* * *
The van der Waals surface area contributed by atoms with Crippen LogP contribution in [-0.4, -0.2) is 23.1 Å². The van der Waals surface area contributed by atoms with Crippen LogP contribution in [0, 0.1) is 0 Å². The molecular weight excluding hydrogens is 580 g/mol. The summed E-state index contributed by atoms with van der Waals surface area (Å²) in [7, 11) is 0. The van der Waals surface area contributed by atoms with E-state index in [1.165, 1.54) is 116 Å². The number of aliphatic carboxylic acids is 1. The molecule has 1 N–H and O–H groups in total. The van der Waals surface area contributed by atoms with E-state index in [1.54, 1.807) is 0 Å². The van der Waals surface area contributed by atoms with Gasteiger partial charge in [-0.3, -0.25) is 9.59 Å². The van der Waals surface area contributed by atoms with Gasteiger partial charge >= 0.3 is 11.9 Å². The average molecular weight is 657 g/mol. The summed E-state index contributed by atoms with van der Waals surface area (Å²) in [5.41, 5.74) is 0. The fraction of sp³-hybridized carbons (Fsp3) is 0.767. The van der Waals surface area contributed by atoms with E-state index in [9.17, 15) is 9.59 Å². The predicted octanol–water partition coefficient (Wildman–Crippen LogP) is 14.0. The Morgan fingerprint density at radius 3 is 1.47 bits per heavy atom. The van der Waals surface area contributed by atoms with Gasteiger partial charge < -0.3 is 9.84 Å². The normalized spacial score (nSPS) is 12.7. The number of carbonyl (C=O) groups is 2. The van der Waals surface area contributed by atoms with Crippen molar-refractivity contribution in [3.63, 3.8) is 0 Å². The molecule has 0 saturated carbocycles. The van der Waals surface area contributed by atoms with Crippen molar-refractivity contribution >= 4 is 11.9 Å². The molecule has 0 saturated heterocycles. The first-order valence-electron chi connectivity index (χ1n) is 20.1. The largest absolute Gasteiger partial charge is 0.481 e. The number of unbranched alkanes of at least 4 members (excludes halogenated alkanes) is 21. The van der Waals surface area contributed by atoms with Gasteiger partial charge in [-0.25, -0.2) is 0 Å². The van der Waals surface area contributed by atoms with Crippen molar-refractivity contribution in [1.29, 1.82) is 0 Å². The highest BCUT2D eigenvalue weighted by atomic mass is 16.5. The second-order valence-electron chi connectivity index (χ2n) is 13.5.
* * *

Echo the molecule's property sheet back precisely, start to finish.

The van der Waals surface area contributed by atoms with Crippen LogP contribution in [-0.4, -0.2) is 23.1 Å². The van der Waals surface area contributed by atoms with Crippen LogP contribution in [0, 0.1) is 0 Å². The molecular weight excluding hydrogens is 580 g/mol. The summed E-state index contributed by atoms with van der Waals surface area (Å²) in [7, 11) is 0. The van der Waals surface area contributed by atoms with E-state index in [1.165, 1.54) is 116 Å². The number of aliphatic carboxylic acids is 1. The molecule has 1 N–H and O–H groups in total. The van der Waals surface area contributed by atoms with E-state index in [1.54, 1.807) is 0 Å². The van der Waals surface area contributed by atoms with Gasteiger partial charge in [-0.3, -0.25) is 9.59 Å². The van der Waals surface area contributed by atoms with Gasteiger partial charge >= 0.3 is 11.9 Å². The average molecular weight is 657 g/mol. The summed E-state index contributed by atoms with van der Waals surface area (Å²) in [5.41, 5.74) is 0. The fraction of sp³-hybridized carbons (Fsp3) is 0.767. The van der Waals surface area contributed by atoms with E-state index in [9.17, 15) is 9.59 Å². The predicted octanol–water partition coefficient (Wildman–Crippen LogP) is 14.0. The Morgan fingerprint density at radius 3 is 1.47 bits per heavy atom. The van der Waals surface area contributed by atoms with Gasteiger partial charge < -0.3 is 9.84 Å². The normalized spacial score (nSPS) is 12.7. The number of carbonyl (C=O) groups is 2. The van der Waals surface area contributed by atoms with Crippen molar-refractivity contribution in [3.63, 3.8) is 0 Å². The molecule has 0 saturated carbocycles. The van der Waals surface area contributed by atoms with Crippen molar-refractivity contribution >= 4 is 11.9 Å². The molecule has 0 saturated heterocycles. The first-order valence-electron chi connectivity index (χ1n) is 20.1. The largest absolute Gasteiger partial charge is 0.481 e. The number of unbranched alkanes of at least 4 members (excludes halogenated alkanes) is 21. The van der Waals surface area contributed by atoms with Gasteiger partial charge in [-0.25, -0.2) is 0 Å². The van der Waals surface area contributed by atoms with Crippen molar-refractivity contribution in [1.29, 1.82) is 0 Å². The highest BCUT2D eigenvalue weighted by atomic mass is 16.5. The second-order valence-electron chi connectivity index (χ2n) is 13.5.